No doubt personal trainers were surprised and confused after learning about a recent Annals of Internal Medicine study challenging the long-held association between saturated-fat intake and heart disease. Some media reports pounced on the study results, essentially giving green-light messages to eat more red meats and butter.
Obesity, heart disease and diabetes rates in the U.S. are among the world’s highest. Why? Well, one big reason for our collective girths is that over the past few decades the average American eating lifestyle has degraded into the Standard American Diet—stuffed with nutritionally degraded packaged foods and highly processed meats, and woefully short on whole foods such as fruits, legumes and vegetables.
Should your clients take them, or shouldn’t they? Supplements, that is.
One day the news media are report- ing that dietary supplements don’t pre- vent disease and may actually threaten our health; the next day another study says that supplements can help to thwart disease or can fill nutrient gaps in our diets. What should health and fitness professionals tell clients when asked about supplements?
Fat may seem like the enemy of civilized people—especially sedentary ones. Yet we cannot live without it.
Fat plays a key role in the structure and flexibility of cell membranes, and it helps regulate the movement of substances through those membranes. Special types of fat, known as eicosanoids, send hormone-like signals that exert intricate control over many bodily systems, mostly those affecting inflammation or immune function.
If clients could meaningfully impact ingrained eating behavior by subtly fine-tuning their thinking patterns about exercise, would you try to help them do that? Consider these new findings from the Cornell Food and Brand Lab as an opportunity to move people in the right direction.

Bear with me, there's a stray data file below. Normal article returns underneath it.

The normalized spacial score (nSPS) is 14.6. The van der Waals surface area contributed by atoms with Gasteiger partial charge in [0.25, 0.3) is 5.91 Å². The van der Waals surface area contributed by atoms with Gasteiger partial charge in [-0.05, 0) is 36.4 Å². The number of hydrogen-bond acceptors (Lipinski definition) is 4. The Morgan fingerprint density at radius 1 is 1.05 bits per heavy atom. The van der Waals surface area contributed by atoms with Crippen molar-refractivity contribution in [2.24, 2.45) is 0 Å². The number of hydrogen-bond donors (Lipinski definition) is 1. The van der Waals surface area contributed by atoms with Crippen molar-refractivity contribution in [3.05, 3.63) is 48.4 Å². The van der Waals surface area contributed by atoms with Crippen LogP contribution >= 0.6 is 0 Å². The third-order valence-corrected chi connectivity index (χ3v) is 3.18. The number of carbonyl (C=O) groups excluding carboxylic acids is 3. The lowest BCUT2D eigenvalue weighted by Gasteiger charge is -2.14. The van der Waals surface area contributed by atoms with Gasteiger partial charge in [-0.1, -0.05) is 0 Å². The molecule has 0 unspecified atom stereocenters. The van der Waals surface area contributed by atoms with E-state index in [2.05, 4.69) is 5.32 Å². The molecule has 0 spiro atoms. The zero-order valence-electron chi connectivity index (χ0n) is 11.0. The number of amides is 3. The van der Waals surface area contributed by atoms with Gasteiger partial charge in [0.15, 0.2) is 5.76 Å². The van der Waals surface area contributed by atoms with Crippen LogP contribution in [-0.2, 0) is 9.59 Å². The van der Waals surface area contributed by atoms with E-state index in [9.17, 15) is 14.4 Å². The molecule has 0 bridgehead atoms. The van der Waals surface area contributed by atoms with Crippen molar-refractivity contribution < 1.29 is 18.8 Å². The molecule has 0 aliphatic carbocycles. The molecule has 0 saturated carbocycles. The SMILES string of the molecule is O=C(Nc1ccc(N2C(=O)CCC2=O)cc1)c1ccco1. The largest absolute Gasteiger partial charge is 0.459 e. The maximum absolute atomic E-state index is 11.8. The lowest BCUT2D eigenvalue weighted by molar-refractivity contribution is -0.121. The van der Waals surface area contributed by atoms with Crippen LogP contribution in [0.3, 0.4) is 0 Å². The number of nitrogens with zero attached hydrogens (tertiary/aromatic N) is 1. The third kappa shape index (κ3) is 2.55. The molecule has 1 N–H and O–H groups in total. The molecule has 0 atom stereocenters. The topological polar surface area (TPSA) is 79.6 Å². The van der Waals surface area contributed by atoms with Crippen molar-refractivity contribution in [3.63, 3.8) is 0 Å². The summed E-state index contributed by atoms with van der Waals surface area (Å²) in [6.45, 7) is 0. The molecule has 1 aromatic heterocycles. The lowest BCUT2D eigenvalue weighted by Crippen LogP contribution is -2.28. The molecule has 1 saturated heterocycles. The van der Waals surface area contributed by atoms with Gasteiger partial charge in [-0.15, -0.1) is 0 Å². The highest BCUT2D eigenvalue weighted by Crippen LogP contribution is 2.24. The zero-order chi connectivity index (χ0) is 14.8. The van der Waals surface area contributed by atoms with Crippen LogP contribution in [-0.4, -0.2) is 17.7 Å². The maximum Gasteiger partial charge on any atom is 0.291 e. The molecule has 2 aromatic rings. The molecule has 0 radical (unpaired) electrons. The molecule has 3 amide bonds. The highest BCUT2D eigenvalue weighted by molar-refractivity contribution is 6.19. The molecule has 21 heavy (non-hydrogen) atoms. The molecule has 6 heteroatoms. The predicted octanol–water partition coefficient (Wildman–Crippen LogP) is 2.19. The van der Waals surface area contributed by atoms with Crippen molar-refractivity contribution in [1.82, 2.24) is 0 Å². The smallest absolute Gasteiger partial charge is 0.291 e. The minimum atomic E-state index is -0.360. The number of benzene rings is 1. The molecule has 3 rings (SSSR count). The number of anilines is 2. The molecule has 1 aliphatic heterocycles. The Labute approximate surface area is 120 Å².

Lately, several research reports have shone an unfavorable spotlight on the impact of prolonged sitting on health and mortality rates.
A new study from the American Cancer Society, The Cooper Institute and the University of Texas suggests that while extended bouts of sitting can lead to health problems, regular exercise may soften the impact.
Various organizations suggest engaging in physical activity for specific amounts of time in order to improve health markers. According to the Danish Diet, Cancer and Health cohort, participation in leisure-time activity—regardless of amount of time spent—may improve mortality rates.
Studies have shown that students who are physically active tend to test better academically. Recently, researchers from the University of Madrid tested for possible associations between certain types of physical fitness—motor ability, cardiorespiratory capacity and strength—and scholastic performance.
Studies have shown that seated desk work can have negative health and mobility repercussions as we age. A new study suggests that physically demanding jobs can also impact function later in life.
The study included 5,200 public sector employees participating in the Finnish Longitudinal Study on Municipal Employees. The primary purpose of the study was to understand the impact of leisure-time physical activity (LPA) and occupational physical activity (OPA) on mobility limitations among older adults.
According to a recent survey from the Pew Research Center’s Internet & American Life Project, health- and fitness-related self-monitoring is a popular practice among U.S. adults.
The survey, which included data from 3,014 respondents nationwide, found that 69% of adults use some form of tracking for themselves or someone they love.
Here are a few other survey tidbits: